The place of ethics in computer gaming is a topic I’ve been keen to cover for some time. While ‘moral panic’ has been a frequent occurrence in various attacks on the gaming industry and some high profile games in particular (Mass Effect sex scenes anyone?) ethics in gaming seem to have escaped much focus. This could be because morals invoke the religious right and FOX News while ethics require slightly more frontal lobe to process or engage with, but it feels like the time is ripe to examine gaming and the ethical experimentation it encourages. Computer games provide a fantastic psychological sandbox because unlike almost all other forms of entertainment media they are both participative and interactive. This allows and encourages some interesting psychological processes to be explored through them.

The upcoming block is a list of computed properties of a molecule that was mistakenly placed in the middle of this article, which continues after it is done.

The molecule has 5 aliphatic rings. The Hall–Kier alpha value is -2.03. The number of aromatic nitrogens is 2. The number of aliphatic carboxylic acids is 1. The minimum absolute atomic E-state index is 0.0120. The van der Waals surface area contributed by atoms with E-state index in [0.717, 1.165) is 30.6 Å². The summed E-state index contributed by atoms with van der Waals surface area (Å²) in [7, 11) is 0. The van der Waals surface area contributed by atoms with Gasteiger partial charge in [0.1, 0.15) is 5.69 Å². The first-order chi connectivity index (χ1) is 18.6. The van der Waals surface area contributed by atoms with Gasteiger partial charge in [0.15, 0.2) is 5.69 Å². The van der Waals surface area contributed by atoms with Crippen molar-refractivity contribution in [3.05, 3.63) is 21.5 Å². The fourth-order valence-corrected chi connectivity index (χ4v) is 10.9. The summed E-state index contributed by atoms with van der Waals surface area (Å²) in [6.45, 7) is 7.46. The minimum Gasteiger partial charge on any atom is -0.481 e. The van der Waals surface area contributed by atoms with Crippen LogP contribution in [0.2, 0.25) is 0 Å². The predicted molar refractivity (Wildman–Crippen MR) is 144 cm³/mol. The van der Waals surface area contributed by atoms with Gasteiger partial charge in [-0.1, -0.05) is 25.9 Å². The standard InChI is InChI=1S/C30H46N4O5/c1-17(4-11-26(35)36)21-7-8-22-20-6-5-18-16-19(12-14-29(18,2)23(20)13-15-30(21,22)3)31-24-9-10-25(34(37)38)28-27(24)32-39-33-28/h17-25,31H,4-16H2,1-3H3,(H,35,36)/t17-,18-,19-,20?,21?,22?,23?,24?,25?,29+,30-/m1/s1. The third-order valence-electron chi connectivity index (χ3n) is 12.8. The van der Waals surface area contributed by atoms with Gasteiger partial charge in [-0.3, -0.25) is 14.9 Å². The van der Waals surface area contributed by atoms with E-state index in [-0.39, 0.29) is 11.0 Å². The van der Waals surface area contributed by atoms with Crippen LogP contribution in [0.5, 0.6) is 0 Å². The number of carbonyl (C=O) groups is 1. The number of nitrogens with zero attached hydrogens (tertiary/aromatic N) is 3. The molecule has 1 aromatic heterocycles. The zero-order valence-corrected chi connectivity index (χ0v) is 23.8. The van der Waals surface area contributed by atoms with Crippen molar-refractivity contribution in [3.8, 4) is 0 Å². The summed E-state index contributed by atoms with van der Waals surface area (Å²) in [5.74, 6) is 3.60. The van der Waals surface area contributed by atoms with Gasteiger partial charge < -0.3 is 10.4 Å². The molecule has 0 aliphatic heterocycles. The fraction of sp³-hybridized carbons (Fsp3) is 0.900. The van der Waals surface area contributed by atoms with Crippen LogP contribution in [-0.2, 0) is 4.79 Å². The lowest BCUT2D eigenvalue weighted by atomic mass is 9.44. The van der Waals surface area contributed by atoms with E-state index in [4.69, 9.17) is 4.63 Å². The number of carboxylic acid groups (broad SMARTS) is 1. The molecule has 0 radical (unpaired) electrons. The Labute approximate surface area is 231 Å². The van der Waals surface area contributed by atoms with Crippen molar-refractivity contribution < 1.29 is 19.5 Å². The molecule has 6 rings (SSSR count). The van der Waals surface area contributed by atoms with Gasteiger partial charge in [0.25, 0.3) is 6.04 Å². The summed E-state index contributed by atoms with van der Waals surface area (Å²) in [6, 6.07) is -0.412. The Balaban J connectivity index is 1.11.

Some games provide a deeper ethical sandbox than others. In most first person shooters the player is forced along a path where they have little impact except to continue the story and you are simply killing or being killed. Roleplaying games (RPG’s) present a broader opportunity to observe human ethics unfettered by societal constraint, sanction or judgement. RPG’s have always offered the most obvious demonstration of ethics in gaming but only since they started embodying consequence has this gained much depth or interest. When your chaotic evil monk in Neverwinter Nights got the same ending as your lawful good paladin, choice in dealing with non player characters felt irrelevant except insofar as how you perceived your character. More recent games (Mass Effect leading the charge) have implemented lasting consequence making ethics in gaming deeper and more impactful. For the purposes of this article I’m focusing around the expression of ethics in single player gaming though multiplayer provides an interesting counterpart to be explored at a later date. Continue reading